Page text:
From the letters page of New Scientist
See: Original Article
Lawrence Krauss is quite right that we need to be much clearer about the role of falsifiability in making a theory "scientific" (3 December, p 23). Despite taking mostly science subjects at school and having intelligent, motivated teachers, I reached the end of my secondary education without the concept having been mentioned once.
However, I'm not sure whether Krauss's attempt to clarify the word "theory" will do the trick. "Theory" is used both in normal speech and in science to refer to all varieties of idea, from wild speculation to well-tested systems. Krauss mentions falsifiable theories (such as Newton's theory of gravity), unfalsifiable theories that are at least aiming to be falsifiable (such as string theory) and theories which do not aim to be falsifiable (such as intelligent-design theory).
I don't think we will ever overcome the linguistic inertia that calls all of these "theories". If we want to be clearer, we should either insist on saying "falsifiable theory", no matter how cumbersome "Darwin's falsifiable theory of evolution by natural selection" may sound, or invent some new words.
From Timothy Surendonk
Krauss's recommendation that we remove the word "theory" from "string theory" is one that can only end in tears.
As he points out, it is a departure from the lay meaning of the word, and the confusion will only escalate when people hear the term used in scientifically allied fields such as macroeconomic theory, psychoanalytic theory and management theory - all with varying connection to the physical world.
Mathematical theories such as set theory, number theory and even computability theory don't even pretend to talk about the "real" world, yet we are happy to consider them to be in many ways scientific.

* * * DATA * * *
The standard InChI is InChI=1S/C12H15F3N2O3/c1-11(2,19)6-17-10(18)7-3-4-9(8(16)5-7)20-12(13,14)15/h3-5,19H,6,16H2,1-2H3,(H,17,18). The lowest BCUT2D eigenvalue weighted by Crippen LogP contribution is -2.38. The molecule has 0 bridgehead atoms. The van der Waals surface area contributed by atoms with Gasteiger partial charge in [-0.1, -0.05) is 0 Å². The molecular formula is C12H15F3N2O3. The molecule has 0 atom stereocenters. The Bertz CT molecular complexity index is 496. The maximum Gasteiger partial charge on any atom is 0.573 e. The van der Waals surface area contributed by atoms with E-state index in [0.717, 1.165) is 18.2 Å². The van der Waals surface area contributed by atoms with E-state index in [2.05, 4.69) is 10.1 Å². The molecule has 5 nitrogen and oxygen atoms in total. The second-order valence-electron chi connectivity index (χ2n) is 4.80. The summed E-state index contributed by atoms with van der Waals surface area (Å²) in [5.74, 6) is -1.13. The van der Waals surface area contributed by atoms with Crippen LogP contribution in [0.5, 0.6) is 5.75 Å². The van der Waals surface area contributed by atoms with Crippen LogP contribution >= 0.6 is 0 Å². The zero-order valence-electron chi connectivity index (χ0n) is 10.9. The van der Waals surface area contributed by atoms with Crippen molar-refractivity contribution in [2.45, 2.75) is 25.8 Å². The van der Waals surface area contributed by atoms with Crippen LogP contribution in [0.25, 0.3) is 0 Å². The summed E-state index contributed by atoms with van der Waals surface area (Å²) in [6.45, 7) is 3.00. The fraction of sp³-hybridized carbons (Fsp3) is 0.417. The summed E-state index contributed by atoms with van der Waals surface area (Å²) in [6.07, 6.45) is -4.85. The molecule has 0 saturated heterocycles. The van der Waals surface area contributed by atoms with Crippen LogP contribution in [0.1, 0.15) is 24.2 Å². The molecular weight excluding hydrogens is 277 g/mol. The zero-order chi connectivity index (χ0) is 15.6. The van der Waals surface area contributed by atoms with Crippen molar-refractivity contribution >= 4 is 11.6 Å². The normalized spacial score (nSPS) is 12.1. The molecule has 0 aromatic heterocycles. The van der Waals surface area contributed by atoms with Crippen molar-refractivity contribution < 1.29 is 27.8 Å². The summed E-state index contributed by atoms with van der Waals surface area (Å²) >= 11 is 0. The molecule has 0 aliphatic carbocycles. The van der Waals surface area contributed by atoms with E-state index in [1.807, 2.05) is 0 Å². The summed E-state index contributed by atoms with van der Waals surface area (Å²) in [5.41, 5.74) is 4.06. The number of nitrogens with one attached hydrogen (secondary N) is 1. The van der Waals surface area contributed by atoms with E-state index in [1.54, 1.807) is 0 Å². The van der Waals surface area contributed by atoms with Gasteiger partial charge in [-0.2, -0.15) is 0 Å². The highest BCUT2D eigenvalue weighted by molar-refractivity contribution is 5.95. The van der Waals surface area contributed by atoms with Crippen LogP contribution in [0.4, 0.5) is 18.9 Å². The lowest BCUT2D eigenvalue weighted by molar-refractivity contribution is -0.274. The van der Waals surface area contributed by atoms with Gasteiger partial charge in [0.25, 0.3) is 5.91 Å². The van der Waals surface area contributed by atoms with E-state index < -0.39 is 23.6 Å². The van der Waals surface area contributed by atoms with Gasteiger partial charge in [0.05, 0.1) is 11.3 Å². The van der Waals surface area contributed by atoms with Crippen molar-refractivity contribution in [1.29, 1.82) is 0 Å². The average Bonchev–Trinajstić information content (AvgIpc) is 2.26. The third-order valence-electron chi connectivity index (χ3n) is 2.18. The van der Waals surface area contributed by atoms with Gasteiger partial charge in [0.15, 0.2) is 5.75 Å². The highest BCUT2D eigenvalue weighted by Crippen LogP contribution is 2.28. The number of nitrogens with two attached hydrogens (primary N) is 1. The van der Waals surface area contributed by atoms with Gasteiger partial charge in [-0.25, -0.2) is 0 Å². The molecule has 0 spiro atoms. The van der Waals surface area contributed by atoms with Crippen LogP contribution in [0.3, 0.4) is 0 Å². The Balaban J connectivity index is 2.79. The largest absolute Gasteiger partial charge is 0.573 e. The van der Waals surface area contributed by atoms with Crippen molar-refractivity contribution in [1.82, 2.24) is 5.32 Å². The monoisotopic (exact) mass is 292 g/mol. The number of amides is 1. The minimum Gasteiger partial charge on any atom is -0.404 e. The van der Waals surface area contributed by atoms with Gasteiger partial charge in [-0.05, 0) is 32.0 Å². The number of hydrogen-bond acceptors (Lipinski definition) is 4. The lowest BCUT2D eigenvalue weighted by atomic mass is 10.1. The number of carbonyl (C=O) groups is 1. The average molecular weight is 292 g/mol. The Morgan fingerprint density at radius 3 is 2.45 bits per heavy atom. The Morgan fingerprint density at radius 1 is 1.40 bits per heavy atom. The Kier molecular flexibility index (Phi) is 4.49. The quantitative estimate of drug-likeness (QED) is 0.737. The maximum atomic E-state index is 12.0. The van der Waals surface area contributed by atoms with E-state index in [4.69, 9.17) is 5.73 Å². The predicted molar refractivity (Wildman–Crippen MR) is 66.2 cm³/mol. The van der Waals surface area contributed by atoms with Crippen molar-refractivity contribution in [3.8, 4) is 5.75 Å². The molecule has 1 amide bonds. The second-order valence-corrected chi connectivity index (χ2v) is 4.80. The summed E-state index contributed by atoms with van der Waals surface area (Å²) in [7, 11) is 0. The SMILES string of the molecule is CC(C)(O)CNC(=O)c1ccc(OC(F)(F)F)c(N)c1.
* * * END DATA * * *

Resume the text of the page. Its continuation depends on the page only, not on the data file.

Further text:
I think it is time we faced up to it: intelligent design, like string theory, is a theory. The pertinent issue is that it is not a very good theory.
Perhaps if we gave teachers some credit in their role as educators and recognised that children can and should develop the skill of critical thinking, then we would see that this is something actually worth teaching.
Kellyville Ridge, New South Wales, Australia
From Nigel Seel
Seen today in the "Science fiction and fantasy" section of a bookshop in London Heathrow airport, next to Dune by Frank Herbert: The Elegant Universe: Superstrings, hidden dimensions, and the quest for the ultimate theory by Brian Greene.
Andover, Hampshire, UK
From Paul Mealing
When I was studying philosophy, a lecturer told me that people often conflate the words "theory" and "hypothesis", which creates confusion, especially in relation to arguments concerning evolution and creationism. It was explained to me that a theory generates hypotheses that can be tested and that Popper's criterion of falsifiability applies to the hypotheses and not the theory. A theory that is unable to generate falsifiable hypotheses is not a scientific theory. According to this logic, when one has God's intervention as the only hypothesis to a theory (intelligent design), then it is not a scientific theory because its hypotheses are not falsifiable or testable.
String theory and all its variants are mathematical models attempting to resolve conflicts between quantum theory and relativity theory. Most science today is a combination of mathematics and empirical research, and when empirical results are thin or non-existent, mathematics becomes the only way forward, which is effectively what has happened in string theory.